An alliance of parties that includes the splinter Maoist party has announced a month-long protest programme aimed at disrupting the Constituent Assembly elections scheduled for November 19. This follows the breakdown of talks between the parties opposed to the election plans as well as the government, and their pro-election, pro-government counterparts.

Mr. Bhojraj Pokharel, former Chief Election Commissioner who oversaw the first Assembly elections in 2008, said the protests, which includes shutdowns, rallies and the formation of “campaign teams” should be interpreted as “tactics to create pressure for subsequent talks”.

On Thursday, the alliance urged the President to facilitate a roundtable conference to form consensus. The President is studying the request, according to his adviser Rajendra Dahal.

The parties are also positive about holding such a conference provided that the alliance is committed to the elections, said Mr. Narayan Kaji Shrestha, former Deputy Prime Minister, who has been active in talks to bring the dissenters on board.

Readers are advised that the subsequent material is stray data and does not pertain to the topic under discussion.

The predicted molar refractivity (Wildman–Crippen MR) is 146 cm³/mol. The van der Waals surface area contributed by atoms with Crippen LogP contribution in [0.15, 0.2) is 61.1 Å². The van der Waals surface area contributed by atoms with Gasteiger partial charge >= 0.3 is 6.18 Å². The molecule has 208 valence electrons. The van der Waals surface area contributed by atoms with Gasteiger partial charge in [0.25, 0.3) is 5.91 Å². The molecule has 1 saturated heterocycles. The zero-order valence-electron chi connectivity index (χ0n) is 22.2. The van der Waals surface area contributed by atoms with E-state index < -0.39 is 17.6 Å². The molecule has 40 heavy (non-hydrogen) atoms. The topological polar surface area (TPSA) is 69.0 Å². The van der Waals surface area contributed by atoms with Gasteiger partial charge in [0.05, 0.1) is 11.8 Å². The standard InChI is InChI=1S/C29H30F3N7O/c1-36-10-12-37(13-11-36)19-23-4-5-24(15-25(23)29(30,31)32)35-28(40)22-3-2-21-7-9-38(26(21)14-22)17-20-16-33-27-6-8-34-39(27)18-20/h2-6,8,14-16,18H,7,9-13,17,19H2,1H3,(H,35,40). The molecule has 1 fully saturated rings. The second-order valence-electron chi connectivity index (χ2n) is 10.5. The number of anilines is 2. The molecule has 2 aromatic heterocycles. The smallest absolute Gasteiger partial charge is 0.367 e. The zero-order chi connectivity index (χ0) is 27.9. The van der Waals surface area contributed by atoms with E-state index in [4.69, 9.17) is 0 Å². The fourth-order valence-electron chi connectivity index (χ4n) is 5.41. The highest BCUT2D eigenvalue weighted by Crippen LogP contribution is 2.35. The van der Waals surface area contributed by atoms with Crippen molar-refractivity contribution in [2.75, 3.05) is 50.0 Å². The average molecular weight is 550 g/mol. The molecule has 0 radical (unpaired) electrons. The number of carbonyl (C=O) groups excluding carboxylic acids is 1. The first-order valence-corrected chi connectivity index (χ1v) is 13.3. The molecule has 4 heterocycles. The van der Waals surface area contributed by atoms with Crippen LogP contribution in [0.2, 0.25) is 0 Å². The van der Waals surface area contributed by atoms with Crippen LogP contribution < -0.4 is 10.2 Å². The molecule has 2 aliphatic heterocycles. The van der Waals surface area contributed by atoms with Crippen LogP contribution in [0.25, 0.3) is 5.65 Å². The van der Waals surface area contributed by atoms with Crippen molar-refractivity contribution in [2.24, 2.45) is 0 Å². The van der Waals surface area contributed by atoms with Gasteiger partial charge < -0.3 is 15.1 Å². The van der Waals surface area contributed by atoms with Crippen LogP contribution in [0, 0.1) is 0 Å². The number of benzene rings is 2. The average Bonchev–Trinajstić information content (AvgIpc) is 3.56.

The protest comes days after the parties broke the talks with dissenters, after agreeing “in principle” to hold an “all party conference” last Thursday.

Ploys

The pro-government parties claim the dissenters are not sincere about elections and that their demands — which include replacing the Chief Justice-led government and pushing back the poll date — are mere ploys. For its part, the splinter CPN-Maoist blames “external forces” for the parties’ turnaround and has requested them to “rethink” the decision.

On Thursday afternoon, a key leader of the dissenting CPN-Maoist, Mr. Netra Bikram Chand ‘Biplav’ flew to China via Lhasa, ostensibly to hold political consultations there.